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Why Business Insider’s Best Law Schools List Caused An Uproar

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A career in law has for decades (if not centuries) looked like a safe bet for young Americans. Sure, getting into one of the better law schools might be difficult and you might end up with a whole lot of student loan debt, but once you graduate, you are set for life.

Right?

Well, not exactly. According to both the American Bar Association and the National Association for Law Placement, the situation is not really that great. As it turns out, a relatively high percentage of young legal minds struggle to find employment, especially one that pays as well as they expected.

This is why Business Insider approached the topic from a different angle when working on their list of the 50 Best Law Schools in the United States. They concentrated on those schools that have the highest percentage of graduates who get top jobs and earn top salaries in the industry.

As a result of this specific approach to the subject, BI came out with some really weird results, which caused quite an uproar. Mind you, this happened on Monday and they already had to explain why their results were so unusual. But, we will get to that.

First, the list itself.

For example, in the first place, the Business Insider list featured the University of Pennsylvania. Do not get us wrong, it has a fantastic law school, but for most people, it is not the first name that comes to mind when they think law school. The reason why Penn Law ranked this high is that three-quarters of their graduates get the best jobs in the field. Also, more than 90 percent of them end up with jobs that require them to pass the bar, which is not the case with graduates from many other law schools.

In the second place, the BI list had the law school at the University of Chicago, cofounded by John D. Rockefeller and providing its graduates with the best chance of landing great jobs in the legal field. It is actually the school with the highest percentage of students (around 80 percent) who get those best jobs.

Finally, at number 3, we find one of THOSE law schools, the ones that everyone knows about and that all the movie and TV lawyers graduate from –Harvard. The alma mater of Barack Obama, Lloyd Blankfein and Antonin Scalia gives its graduates great chances of landing a superb job (68 percent), but its median LSAT score of 173 makes getting in just too much of a hassle when compared to some other law schools.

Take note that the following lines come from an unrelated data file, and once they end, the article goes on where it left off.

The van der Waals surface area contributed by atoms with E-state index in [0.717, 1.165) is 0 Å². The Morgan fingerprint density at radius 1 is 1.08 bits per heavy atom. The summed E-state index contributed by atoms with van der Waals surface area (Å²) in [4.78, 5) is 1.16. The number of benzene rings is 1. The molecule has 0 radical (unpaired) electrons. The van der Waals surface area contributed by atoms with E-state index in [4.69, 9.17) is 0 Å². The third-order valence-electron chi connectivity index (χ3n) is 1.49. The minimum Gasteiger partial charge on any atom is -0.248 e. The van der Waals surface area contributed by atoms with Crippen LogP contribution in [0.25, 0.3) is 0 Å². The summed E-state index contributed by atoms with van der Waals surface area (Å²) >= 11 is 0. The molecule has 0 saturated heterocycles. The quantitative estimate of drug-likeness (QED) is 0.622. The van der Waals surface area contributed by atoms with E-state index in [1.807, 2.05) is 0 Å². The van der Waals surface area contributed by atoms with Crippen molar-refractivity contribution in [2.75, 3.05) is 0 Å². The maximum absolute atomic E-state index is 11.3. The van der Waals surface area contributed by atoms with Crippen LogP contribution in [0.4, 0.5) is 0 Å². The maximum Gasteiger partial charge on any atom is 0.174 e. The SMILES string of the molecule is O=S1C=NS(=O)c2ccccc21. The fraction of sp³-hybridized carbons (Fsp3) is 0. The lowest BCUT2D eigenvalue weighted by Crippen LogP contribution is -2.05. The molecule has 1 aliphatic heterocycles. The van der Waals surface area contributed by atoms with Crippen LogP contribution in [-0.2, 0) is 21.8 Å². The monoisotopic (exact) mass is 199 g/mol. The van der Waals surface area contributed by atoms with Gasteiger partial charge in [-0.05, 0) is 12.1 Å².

Stanford made it to fourth place thanks to the fact that about 73 percent of their graduates secure great jobs after finishing school. Moreover, 26 percent of them land great federal clerkships that so many law students covet even before they pass their first exam. Stanford also suffers from high requirements to get into, with the median LSAT score being 171.

In the fifth place, we find the NYU School of Law, one of the oldest law schools in the country and also one of the most sought-after, especially for people interested in international law. About 65 percent of their graduates get highly coveted positions while 87 percent of them end up in positions that require them to pass the bar.

Duke Law ranked sixth, Columbia Law School seventh, Cornell Law School eighth, University of Virginia School of Law ninth and Yale Law tenth.

Yale’s relatively low ranking came as the biggest surprise, although Harvard’s ranking also raised a few eyebrows. Like we said, their rankings did not conform to the vast majority of similar rankings and obviously, people’s feelings got hurt.

In fact, they got so hurt that Business Insider had to come forward with another article, this time explaining their methodology and explaining to people that their list showed rankings that were based on less “traditional” factors.

For example, they explained that they did not factor in acceptance rates or past reputation. They also reiterated that job prospects after graduating were the most important factor in making up the list.

You can find the complete list here () and their subsequent explanatory article here.

Also, don’t forget to tell us what you think. Did Business Insider have a good idea or was it a total miss?

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